It’s a minuscule sample size, but it does give us a glimpse of what we can hope he’ll continue to provide the rest of the year; if he does, Green Bay’s much-maligned (moreso by public perception that actuality, but not nearly dominant) defense will have some extra assistance in the field position battle on a weekly basis.

The most consistent source of decent special teams production last season is next. Mason Crosby didn’t get too many opportunities to show off his leg, but he made the ones he did get count. His only field goal attempt was good from 37 yards out, but perhaps more importantly he also made all of his 4 extra point kicks. Remember, those are now 33 yard kicks instead of goal-line gimmes; still well within range but not nearly as automatic.

For perspective on that: from 1990-2011, there were a total of 359 XP misses, 103 of which were blocked; 256 were straight up misses. That means the average across that time was 17 total misses (12 non-blocks). The earlier we go, the overall kicking ability is also lower across the league, so kickers have been improving mightily during that time; truly, they are better than ever before. Also in that span, the most a single team ever missed in a year was 5 (1991 Houston Oilers).

Aug 3, 2015; Green Bay, WI, USA; Green Bay Packers punter Tim Masthay (8) and kicker Mason Crosby (2) practice during training camp at Ray Nitschke Field. Mandatory Credit: Benny Sieu-USA TODAY Sports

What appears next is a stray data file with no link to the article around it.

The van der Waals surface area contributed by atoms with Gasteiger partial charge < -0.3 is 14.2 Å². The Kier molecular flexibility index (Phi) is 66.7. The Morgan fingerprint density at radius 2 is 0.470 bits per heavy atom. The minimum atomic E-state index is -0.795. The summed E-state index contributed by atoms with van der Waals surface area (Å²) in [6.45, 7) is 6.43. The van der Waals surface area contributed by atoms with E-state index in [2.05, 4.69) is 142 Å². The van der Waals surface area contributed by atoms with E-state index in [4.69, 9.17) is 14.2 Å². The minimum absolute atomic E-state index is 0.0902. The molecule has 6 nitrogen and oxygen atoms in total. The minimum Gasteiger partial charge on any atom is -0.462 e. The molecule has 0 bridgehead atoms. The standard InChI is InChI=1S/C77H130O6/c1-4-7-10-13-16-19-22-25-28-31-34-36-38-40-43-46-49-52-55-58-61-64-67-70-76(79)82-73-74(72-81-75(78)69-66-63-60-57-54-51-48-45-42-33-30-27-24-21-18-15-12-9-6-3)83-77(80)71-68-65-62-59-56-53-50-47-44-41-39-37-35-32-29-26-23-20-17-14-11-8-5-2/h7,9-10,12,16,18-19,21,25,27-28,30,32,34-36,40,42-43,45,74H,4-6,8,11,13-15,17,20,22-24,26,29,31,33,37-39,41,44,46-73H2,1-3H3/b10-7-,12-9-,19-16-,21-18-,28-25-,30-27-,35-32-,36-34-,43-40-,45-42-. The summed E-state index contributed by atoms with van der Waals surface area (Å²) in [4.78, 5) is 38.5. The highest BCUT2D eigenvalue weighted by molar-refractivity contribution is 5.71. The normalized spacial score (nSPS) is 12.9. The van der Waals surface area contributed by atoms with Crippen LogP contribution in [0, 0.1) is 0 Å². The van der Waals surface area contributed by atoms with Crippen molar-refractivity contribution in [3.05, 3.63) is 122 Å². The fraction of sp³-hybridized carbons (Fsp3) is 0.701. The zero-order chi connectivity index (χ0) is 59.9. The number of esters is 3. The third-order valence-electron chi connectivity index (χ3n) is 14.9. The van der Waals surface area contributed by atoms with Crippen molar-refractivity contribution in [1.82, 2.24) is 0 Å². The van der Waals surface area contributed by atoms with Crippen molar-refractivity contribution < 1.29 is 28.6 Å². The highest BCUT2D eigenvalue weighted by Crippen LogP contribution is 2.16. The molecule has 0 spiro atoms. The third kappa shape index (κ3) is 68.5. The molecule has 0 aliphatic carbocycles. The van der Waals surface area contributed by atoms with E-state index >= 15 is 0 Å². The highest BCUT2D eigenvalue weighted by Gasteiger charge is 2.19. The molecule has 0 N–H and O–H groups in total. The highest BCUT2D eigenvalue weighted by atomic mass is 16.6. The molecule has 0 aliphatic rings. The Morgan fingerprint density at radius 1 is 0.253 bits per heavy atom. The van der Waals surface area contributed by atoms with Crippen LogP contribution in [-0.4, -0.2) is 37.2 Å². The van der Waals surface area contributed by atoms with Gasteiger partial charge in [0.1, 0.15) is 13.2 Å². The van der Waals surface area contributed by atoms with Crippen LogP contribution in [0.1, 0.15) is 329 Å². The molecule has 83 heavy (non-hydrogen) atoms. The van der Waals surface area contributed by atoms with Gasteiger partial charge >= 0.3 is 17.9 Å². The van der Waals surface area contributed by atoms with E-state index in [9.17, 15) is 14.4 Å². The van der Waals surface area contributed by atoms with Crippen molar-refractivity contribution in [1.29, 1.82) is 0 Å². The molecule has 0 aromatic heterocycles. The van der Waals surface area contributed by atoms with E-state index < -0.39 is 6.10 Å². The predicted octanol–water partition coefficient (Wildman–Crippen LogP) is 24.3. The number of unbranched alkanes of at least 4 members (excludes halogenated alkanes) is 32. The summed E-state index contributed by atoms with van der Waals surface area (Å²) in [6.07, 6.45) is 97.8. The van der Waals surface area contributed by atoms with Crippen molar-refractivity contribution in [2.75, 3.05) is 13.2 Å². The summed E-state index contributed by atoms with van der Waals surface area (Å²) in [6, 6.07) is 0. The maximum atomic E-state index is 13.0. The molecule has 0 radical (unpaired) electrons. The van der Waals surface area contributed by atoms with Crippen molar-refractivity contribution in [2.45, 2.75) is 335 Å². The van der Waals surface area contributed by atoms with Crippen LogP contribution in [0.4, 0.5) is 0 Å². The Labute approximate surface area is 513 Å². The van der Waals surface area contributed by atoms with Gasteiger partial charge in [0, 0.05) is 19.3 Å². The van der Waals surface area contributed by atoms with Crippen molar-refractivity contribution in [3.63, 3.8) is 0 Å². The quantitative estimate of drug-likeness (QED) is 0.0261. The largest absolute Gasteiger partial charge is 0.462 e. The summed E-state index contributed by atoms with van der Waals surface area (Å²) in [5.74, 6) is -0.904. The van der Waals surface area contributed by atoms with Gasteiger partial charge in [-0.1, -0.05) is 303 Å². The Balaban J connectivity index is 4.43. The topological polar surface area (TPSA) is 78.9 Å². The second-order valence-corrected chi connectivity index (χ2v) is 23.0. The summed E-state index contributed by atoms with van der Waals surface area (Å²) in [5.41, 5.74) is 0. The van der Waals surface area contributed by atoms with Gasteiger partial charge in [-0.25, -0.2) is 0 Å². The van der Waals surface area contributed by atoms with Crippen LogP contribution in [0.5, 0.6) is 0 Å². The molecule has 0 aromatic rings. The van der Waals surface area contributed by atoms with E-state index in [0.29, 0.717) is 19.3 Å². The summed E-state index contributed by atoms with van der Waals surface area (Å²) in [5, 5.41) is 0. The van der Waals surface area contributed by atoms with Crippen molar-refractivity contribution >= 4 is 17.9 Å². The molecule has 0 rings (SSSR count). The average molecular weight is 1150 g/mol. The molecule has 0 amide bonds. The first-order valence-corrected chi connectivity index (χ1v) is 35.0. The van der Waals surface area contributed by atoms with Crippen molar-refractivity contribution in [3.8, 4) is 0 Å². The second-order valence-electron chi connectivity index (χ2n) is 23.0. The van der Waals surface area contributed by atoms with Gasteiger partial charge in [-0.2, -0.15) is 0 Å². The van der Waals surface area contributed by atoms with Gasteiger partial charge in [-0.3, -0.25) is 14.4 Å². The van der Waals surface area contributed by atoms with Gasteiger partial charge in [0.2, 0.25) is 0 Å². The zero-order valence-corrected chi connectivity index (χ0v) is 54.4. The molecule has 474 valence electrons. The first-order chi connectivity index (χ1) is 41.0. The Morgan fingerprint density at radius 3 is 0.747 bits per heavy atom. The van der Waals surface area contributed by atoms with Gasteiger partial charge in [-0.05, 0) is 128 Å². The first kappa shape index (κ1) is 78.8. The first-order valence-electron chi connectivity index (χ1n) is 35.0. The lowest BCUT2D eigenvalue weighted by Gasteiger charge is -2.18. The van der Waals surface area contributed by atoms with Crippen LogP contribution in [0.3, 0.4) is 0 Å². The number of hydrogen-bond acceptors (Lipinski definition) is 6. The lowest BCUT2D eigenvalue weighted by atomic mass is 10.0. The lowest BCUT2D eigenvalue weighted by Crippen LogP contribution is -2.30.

Already, we have seen 4 misses in one weekend; prorate that to a 16-game season, that means we could see 64 misses on extra points in 2015. I doubt it’ll be that drastic of an increase in the end, but a conservative estimate of about 50 total missed extra points still puts us at around 32 more misses tallied in a year. Those misses can change the complexion of games entirely, especially in inclement weather.

So far Crosby is showing the new extra point rules shouldn’t affect him all that much. As long as he keeps that up, Green Bay keeps all kinds of game-planning flexibility.

The last area of note is the coverage units. This area is the easiest to overlook, but it is where we have what many call “hidden yardage”; to keep it simple, these are yards that don’t get noticed but massively impact the field-position battle and can give a team just enough to win (or lose) a game when it matters most.

Against the Bears, Green Bay excelled here. On six kickoff opportunities Crosby managed 3 touchbacks, effectively taking out half of Chicago’s chances for a big return play immediately. On the other three, the Bears only managed an average of 21 yards (with a long of 25); since most of those started in the end zone, that means most ended up putting the Bears’ offense inside the 20-yard line to start drives. The punt unit managed decently well too, giving up a single return on two attempts for only 11 yards.

Sep 13, 2015; St. Louis, MO, USA; Seattle Seahawks wide receiver Tyler Lockett (16) scores a touchdown against the St. Louis Rams on a punt return during the first half at the Edward Jones Dome. Mandatory Credit: Jasen Vinlove-USA TODAY Sports

In is only one week against a beleaguered rebuilding rival, but the signs are clear regardless: this unit is set to be much-improved in 2015.

Next week against Seattle will bring up some grotesque memories we don’t much care to recall, and the addition of their own new explosive returner (Tyler Lockett) will undoubtedly test the supposed improvements we have seen to this point.

But if this wasn’t just an aberration against a limited Chicago squad, Green Bay should be poised to prove themselves ready for the test.